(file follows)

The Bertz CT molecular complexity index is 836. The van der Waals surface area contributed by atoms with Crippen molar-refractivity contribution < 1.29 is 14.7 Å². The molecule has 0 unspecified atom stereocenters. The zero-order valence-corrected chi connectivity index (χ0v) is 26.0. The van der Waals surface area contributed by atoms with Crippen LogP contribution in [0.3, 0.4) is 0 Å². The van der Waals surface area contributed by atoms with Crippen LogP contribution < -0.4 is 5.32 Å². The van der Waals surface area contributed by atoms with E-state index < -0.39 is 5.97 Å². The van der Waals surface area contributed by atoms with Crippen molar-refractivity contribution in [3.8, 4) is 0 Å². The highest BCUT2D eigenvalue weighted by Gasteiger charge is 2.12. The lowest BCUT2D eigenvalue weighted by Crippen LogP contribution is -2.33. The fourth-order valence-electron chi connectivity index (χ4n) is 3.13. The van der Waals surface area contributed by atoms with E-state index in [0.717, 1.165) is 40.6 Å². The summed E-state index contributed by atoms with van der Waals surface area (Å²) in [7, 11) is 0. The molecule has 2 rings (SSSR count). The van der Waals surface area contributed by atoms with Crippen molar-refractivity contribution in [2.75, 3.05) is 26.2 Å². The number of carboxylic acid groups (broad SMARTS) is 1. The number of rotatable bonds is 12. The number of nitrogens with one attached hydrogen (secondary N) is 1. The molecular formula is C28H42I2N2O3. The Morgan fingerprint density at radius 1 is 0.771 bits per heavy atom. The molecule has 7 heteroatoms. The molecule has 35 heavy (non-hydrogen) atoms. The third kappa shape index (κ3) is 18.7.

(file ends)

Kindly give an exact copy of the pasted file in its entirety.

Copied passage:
The Bertz CT molecular complexity index is 836. The van der Waals surface area contributed by atoms with Crippen molar-refractivity contribution < 1.29 is 14.7 Å². The molecule has 0 unspecified atom stereocenters. The zero-order valence-corrected chi connectivity index (χ0v) is 26.0. The van der Waals surface area contributed by atoms with Crippen LogP contribution in [0.3, 0.4) is 0 Å². The van der Waals surface area contributed by atoms with Crippen LogP contribution < -0.4 is 5.32 Å². The van der Waals surface area contributed by atoms with E-state index < -0.39 is 5.97 Å². The van der Waals surface area contributed by atoms with Crippen molar-refractivity contribution in [3.8, 4) is 0 Å². The highest BCUT2D eigenvalue weighted by Gasteiger charge is 2.12. The lowest BCUT2D eigenvalue weighted by Crippen LogP contribution is -2.33. The fourth-order valence-electron chi connectivity index (χ4n) is 3.13. The van der Waals surface area contributed by atoms with E-state index in [0.717, 1.165) is 40.6 Å². The summed E-state index contributed by atoms with van der Waals surface area (Å²) in [7, 11) is 0. The molecule has 2 rings (SSSR count). The van der Waals surface area contributed by atoms with Crippen molar-refractivity contribution in [2.75, 3.05) is 26.2 Å². The number of carboxylic acid groups (broad SMARTS) is 1. The number of rotatable bonds is 12. The number of nitrogens with one attached hydrogen (secondary N) is 1. The molecular formula is C28H42I2N2O3. The Morgan fingerprint density at radius 1 is 0.771 bits per heavy atom. The molecule has 7 heteroatoms. The molecule has 35 heavy (non-hydrogen) atoms. The third kappa shape index (κ3) is 18.7.